Clinton's campaign was pretty concerned with Rubio's allure, emails show

  • Sen. Rubio after paying his respects to the victims of the Pulse nightclub shooting, June 16, 2016.

    Sen. Rubio after paying his respects to the victims of the Pulse nightclub shooting, June 16, 2016.  (ap)

  • Republican candidate Sen. Marco Rubio at a rally Sunday, Feb. 21, 2016, in Franklin, Tenn.

    Republican candidate Sen. Marco Rubio at a rally Sunday, Feb. 21, 2016, in Franklin, Tenn.  (ap)

In February of 2015, top strategists for the Hillary Clinton campaign were concerned about the emerging candidacy of Sen. Marco Rubio and his appeal to not only Hispanics but conservative voters, according to newly-hacked campaign emails first reported by Politico.

Joel Benenson, the chief strategist for the campaign, wrote an email to other top Clinton brass about his "anxiety thought of the day," specifically referencing the Florida Republican’s potential appeal to new voters, centrists, and Latino voters — while keeping his credibility with conservative voters.

"I’m beginning to worry more about Rubio than the others," Benenson wrote to an inner circle of Clinton officials. "He has stronger right-wing cred than Jeb and he’s finding a way to the middle enough for now and he will be the most exciting choice to Republicans."

"[Rubio] could pose a real threat with Latinos, etc." Benenson wrote.

Another Clinton strategist, Mandy Grunwald, acknowledged that Rubio, a Cuban-American, was "very inspiring at his best" but dismissed his overall potency as a presidential candidate.

"Feels kind of like a lightweight in a lot of interviews — but I take your point," she replied to Benenson in the group email chain.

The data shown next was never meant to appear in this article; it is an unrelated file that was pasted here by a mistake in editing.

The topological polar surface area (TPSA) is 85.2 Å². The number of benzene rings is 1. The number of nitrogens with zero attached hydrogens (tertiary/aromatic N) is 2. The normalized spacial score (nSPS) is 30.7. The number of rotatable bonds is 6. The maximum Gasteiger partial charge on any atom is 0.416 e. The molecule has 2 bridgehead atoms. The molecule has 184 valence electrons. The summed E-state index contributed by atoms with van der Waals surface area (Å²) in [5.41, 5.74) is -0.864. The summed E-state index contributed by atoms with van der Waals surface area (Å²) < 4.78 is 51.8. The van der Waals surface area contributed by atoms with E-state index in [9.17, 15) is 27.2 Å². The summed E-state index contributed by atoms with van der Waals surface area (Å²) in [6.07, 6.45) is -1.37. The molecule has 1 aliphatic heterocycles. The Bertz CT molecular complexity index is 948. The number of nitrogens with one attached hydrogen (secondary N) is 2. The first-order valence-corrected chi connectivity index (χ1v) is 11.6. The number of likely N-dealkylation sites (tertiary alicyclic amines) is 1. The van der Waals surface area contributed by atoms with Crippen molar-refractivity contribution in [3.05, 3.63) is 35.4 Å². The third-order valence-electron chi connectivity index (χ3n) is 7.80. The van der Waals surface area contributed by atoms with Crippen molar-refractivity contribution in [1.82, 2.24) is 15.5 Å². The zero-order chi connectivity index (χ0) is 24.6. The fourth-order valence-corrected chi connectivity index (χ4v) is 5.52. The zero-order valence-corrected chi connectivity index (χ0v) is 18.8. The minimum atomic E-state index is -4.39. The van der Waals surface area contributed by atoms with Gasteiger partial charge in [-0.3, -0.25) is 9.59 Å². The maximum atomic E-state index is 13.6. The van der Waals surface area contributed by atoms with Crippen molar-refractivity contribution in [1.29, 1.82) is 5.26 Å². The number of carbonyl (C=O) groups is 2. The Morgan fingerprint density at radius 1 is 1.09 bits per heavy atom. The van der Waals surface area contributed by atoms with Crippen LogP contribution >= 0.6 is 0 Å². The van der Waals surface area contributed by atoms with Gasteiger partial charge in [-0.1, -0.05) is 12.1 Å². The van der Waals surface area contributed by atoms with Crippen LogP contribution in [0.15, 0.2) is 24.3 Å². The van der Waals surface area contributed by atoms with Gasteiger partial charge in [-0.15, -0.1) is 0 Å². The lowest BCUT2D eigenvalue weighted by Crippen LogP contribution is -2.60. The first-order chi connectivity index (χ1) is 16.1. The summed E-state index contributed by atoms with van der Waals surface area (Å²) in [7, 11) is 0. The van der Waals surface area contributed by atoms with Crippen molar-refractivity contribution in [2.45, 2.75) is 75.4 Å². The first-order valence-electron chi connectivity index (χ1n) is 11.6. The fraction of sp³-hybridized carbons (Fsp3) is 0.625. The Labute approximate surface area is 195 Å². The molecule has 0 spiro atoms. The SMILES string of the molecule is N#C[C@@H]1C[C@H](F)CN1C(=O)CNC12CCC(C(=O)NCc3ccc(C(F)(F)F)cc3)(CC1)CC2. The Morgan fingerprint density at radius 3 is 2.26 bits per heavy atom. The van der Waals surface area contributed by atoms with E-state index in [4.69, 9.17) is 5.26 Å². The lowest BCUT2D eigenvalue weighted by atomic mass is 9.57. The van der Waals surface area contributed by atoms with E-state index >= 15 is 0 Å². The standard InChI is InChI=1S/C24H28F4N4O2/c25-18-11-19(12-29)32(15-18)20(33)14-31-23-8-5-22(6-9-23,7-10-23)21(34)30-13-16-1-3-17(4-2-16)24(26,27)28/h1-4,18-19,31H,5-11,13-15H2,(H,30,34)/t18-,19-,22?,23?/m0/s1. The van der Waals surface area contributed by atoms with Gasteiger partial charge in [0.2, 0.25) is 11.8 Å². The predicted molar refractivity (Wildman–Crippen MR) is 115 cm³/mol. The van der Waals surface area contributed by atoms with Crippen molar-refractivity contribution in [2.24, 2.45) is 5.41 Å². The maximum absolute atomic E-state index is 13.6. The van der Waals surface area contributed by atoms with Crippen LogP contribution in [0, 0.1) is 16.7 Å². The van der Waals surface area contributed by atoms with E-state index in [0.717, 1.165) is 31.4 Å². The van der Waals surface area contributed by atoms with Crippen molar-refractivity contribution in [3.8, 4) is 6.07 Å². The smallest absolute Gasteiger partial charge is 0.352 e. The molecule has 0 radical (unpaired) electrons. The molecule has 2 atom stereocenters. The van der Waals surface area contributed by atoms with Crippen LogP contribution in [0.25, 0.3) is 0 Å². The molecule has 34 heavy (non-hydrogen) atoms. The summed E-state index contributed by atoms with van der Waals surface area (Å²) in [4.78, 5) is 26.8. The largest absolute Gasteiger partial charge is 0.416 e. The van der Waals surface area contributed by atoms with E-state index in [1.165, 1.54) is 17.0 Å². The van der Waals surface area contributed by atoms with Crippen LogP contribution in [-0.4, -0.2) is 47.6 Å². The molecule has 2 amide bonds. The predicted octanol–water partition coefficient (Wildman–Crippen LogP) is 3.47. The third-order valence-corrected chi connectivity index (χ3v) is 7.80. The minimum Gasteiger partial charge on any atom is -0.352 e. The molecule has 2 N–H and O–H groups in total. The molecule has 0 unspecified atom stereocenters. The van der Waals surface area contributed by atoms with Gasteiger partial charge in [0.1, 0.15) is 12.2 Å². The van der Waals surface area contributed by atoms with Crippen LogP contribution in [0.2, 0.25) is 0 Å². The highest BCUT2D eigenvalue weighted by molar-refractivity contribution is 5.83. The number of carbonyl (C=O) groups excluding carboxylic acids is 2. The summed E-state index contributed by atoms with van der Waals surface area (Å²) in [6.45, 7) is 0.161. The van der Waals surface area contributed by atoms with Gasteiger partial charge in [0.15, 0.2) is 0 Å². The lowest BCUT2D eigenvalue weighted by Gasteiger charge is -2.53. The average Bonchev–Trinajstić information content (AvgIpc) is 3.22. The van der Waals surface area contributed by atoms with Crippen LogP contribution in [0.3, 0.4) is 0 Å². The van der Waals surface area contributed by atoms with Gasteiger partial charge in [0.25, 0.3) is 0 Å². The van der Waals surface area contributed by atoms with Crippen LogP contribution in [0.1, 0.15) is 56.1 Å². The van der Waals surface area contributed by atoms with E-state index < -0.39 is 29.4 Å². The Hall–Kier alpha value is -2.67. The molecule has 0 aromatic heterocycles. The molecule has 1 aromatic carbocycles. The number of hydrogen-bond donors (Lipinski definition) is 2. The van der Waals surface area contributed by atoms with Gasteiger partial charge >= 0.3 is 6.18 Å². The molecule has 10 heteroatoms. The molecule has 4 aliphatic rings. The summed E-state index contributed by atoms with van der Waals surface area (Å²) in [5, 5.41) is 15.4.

After Rubio formally announced his candidacy in the spring of 2015, a speech that highlighted his family's narrative and his working-class background, the Clinton campaign again took notice.

Campaign aide Christina Reynolds sent an email to a Clinton rapid response email group with some "Rubio notes" on his announcement.

"He gives a good speech and sounded much more reasonable, populist and accessible than much of the rest of the GOP field," Reynolds wrote. "Felt more like an inspiring Democratic speech than a GOP candidate, outside of foreign policy, repealing Obamacare and choice."

Reynolds also noted that the 45-year-old senator made a generational argument not just against his former mentor and rival former Florida Gov. Jeb Bush, but Secretary Clinton as well.

"Lots of references to "our generation" (I.e. Him and younger voters) vs. "their generation" (them being us, Jeb, his opponents, Washington)," Reynolds wrote.

In a separate email back and forth, Communications Director Jennifer Palmieri, a respected Democratic operative of several campaigns, responded to Rubio's subtle hit at Bush and Clinton.

“Don't see reason to react here,” Palmieri, wrote in a reply.

“Agreed. Let them take it as an attack on Bush,” Grunwald responded.

Despite increasing expectations and momentum following a solid showing in the South Carolina primary, Rubio could not recover from a poor performance at a New Hampshire debate.  

The death blow to his nascent presidential aspirations for this cycle came to an end after eventual GOP presidential nominee Donald Trump soundly defeated the West Miami native in the Florida Republican primary.

Rubio, now running against Democratic congressman Patrick Murphy to regain his seat in the U.S. Senate, is leading in recent polls. However, in a campaign stop in Miami Tuesday, Clinton took a shot at Rubio, with Murphy in the crowd.

On the issue of climate change, a top one for many south Florida voters, Clinton criticized Rubio for his retort that he was "not a scientist" when asked about the topic.

"Well, why doesn't he ask a scientist?" Clinton said, with former Democratic presidential nominee Al Gore sitting behind her on the stage.

"Maybe, then, he would understand," she said.

Serafin Gomez is a White House Producer for FOX News Channel, who also covered the 2016 election as a Special Events & Politics producer and former special campaign correspondent for Fox News Latino. Fin formerly worked as the Miami Bureau Producer for Fox News Channel where he covered Florida Politics & Latin America. Follow him on Twitter: @Finnygo